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Female ghoomar dancers
GenreFolk dance
OriginRajasthan, India

Ghoomar or ghumar is a traditional folk dance of Rajasthan. It was the Bhil tribe who performed it to worship Goddess Sarasvati which was later embraced by other Rajasthani communities.[1][2][3][4][5] The dance is chiefly performed by veiled women who wear flowing dresses called ghaghara.[6] The dance typically involves performers pirouetting while moving in and out of a wide circle. The word ghoomna describes the twirling movement of the dancers and is the basis of the word ghoomar.[7][8]

According to the traditional rituals, newly married bride is expected to dance ghoomar on being welcomed to her new marital home.[9] Ghoomar is often performed on special occasions, such as at weddings, festivals and religious occasions.[10] which sometimes lasts for hours.

'Gangaur Ghoomar Dance Academy' was established by Maharani Rajmata Goverdhan Kumari of Santrampur in 1986, to preserve and promote ghoomar folk dance.[11][12] The Government of India awarded her the fourth highest civilian honour of the Padma Shri, in 2007, for her contributions to arts.[13]


Ghoomar is a traditional folk dance of Bhil tribe performed to worship goddess Sarasvati which was later embraced by other Rajasthani communities.[1][2][3][4][5] Bheels were a strong community at that time and were in constant war with Rajput kings. After much fighting peace was made and they began interacting with each other. Ghoomar was performed at Rajputana by local women, later on Rajput elite women also started participating in the dance. Men were not allowed at these dance performances. Ghoomar became popular in the Indian state of Rajasthan during the reigns of Rajput kings, and is typically performed by women during auspicious occasions.[1] Women perform ghoomar with ghoonghat on their head covering their face. The dance form acquires different style and slight change in attire with the different regions of Rajasthan. Ghoomar is performed with faster beats in areas adjoining Gujarat, steps similar to garba style, while slower beats in Dhaulpur Karauli Braj kshetra, similarly difference in attire and dancing style can be seen in Udaipur, Kota, Bundi etc.[14]

As a traditional dance, ghoomar often includes traditional songs such as "Gorband", "Podina", "Rumal" and "Mor Bole Re". Songs might be centered on royal legends or their traditions.

  • "Jaipur jao to"-Traditional Rajasthani Folk Dance [1]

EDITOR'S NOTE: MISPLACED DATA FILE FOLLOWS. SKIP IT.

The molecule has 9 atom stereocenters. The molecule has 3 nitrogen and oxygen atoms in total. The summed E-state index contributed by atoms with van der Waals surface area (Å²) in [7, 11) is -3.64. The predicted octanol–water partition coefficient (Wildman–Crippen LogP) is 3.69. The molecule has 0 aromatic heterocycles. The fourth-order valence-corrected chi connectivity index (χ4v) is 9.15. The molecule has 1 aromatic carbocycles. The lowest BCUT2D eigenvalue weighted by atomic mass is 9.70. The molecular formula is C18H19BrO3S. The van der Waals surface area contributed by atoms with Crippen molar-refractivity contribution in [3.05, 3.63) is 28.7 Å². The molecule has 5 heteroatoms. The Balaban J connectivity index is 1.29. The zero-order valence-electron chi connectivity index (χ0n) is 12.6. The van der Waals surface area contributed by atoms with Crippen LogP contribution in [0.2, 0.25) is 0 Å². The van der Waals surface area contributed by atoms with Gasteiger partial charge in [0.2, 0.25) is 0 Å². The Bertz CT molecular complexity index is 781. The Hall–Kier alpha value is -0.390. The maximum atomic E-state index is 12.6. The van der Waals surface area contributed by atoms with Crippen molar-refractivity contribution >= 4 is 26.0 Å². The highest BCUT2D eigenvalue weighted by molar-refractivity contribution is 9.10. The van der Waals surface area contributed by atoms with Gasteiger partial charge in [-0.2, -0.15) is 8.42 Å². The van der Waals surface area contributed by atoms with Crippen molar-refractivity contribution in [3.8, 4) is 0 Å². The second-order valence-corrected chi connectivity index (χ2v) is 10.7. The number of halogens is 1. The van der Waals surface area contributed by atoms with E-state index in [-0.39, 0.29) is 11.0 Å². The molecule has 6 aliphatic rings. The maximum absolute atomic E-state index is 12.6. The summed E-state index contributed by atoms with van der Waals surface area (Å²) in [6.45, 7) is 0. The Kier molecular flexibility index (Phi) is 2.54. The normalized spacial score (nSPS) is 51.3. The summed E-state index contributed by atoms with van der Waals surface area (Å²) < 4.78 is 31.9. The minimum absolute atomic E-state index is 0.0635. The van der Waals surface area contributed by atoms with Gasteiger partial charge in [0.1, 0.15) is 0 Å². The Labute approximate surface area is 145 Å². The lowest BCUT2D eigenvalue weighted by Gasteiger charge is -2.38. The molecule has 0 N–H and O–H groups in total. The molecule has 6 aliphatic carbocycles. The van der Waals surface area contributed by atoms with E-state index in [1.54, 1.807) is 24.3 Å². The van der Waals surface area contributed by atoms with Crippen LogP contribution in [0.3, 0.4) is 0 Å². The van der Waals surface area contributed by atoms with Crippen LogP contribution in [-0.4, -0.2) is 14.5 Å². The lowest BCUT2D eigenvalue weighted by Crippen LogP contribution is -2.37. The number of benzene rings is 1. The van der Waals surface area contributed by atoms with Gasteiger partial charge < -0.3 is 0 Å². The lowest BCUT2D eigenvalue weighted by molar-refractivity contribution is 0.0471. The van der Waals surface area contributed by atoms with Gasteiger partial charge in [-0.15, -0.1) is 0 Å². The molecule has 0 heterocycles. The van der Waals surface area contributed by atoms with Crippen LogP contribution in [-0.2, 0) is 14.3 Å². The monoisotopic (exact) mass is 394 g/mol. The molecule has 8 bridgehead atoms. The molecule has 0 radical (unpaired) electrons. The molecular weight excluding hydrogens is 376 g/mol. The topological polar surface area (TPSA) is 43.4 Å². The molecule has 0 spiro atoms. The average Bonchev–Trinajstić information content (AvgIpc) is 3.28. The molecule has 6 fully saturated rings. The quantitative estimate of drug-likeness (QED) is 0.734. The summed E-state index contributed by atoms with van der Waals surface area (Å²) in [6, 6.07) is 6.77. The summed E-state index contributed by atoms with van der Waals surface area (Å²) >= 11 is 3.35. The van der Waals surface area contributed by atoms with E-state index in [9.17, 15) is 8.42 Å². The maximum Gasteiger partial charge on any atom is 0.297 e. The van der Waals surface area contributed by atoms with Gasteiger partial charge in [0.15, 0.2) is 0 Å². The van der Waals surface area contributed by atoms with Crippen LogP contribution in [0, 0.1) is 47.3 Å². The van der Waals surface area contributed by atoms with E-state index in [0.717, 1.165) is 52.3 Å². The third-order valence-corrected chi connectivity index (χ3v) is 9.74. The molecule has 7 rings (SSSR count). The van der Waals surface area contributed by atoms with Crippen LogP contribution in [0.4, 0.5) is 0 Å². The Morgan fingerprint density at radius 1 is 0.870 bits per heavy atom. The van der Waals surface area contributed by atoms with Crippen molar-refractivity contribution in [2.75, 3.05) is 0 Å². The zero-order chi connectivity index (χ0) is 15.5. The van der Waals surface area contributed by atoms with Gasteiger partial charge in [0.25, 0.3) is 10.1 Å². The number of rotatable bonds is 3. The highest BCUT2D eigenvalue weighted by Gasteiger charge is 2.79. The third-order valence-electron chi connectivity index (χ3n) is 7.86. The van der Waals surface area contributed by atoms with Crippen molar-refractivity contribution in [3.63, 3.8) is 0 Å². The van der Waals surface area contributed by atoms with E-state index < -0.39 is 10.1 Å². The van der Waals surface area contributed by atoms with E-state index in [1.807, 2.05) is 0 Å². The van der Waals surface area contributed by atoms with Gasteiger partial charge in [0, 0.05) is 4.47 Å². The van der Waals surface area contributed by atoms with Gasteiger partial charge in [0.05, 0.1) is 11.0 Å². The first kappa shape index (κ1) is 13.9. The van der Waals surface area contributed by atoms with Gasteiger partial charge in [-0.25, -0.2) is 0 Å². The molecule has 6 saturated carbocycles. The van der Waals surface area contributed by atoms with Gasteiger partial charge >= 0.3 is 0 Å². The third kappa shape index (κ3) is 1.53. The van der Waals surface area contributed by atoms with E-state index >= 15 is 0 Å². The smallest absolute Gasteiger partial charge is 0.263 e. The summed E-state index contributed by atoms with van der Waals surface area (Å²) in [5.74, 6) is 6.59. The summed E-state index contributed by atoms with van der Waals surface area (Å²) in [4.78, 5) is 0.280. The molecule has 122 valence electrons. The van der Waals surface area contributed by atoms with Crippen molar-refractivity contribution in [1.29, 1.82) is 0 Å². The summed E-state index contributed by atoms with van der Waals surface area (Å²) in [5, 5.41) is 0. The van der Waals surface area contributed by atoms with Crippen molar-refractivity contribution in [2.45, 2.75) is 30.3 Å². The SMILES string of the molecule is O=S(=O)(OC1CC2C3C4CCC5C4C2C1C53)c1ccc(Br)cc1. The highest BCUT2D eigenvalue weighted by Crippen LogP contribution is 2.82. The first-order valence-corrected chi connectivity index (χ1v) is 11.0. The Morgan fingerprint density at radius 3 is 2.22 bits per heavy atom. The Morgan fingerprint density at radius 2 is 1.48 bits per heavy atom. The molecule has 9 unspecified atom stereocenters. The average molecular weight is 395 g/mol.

• "Chirmi Mhari Chirmali"
  • "Aave Hichki" - Traditional Rajasthani Ghoomar song
  • "Mhari Ghoomar Chye Nakhrali"
  • "Jawai Ji Pawna" - Rajasthani folk song
  • "Taara Ri Chundadi"
  • "Mharo Gorband Nakhralo"
  • "Naina Ra Lobhi"
  • "Aur Rang De "
  • "Ghoomar"


See also


  1. 1.0 1.1 1.2 "Ghoomar or Ghumar was basically developed by the Bhil tribe and was adopted by other Rajasthani communities".
  2. 2.0 2.1 "The song is titled 'Ghoomar', which is actually a traditional Bhil tribe folk dance, originally performed for worshiping goddess Saraswati".
  3. 3.0 3.1 "Ghoomar, a traditional Bhil tribe folk dance".
  4. 4.0 4.1 Kumar, Ashok Kiran (2014). Inquisitive Social Sciences. India: S. Chand Publishing. p. 93. ISBN 9789352831098.
  5. 5.0 5.1 Danver, Steven L. (June 28, 2014). Native People of The World. United States: Routledge. p. 522. ISBN 978-0765682949.
  6. Ghoomar - Famous Social Folk Dance of Rajasthan
  7. "Ghoomar Dance, Rajasthan". Archived from the original on 2012-05-18.
  8. "Ghoomar Dance - Rajasthan". Archived from the original on 29 March 2019.{{cite web}}: CS1 maint: unfit URL (link)
  9. Indian States At A Glance 2008-09: Performance, Facts And Figures - Rajasthan - Bhandari Laveesh (2008-09)
  10. "Ghoomar in India". Retrieved 2 December 2016.
  11. "Image Details". India Today. June 6, 2007. Retrieved August 25, 2016.
  12. "Rajmata Goverdhan Kumari". Indian Institute of Management, Ahmedabad. 2016. Archived from the original on November 17, 2015. Retrieved August 25, 2016.
  13. "Padma Awards" (PDF). Ministry of Home Affairs, Government of India. 2013. Retrieved August 20, 2016.
  14. "ZEE5". Retrieved 2021-05-14.

External links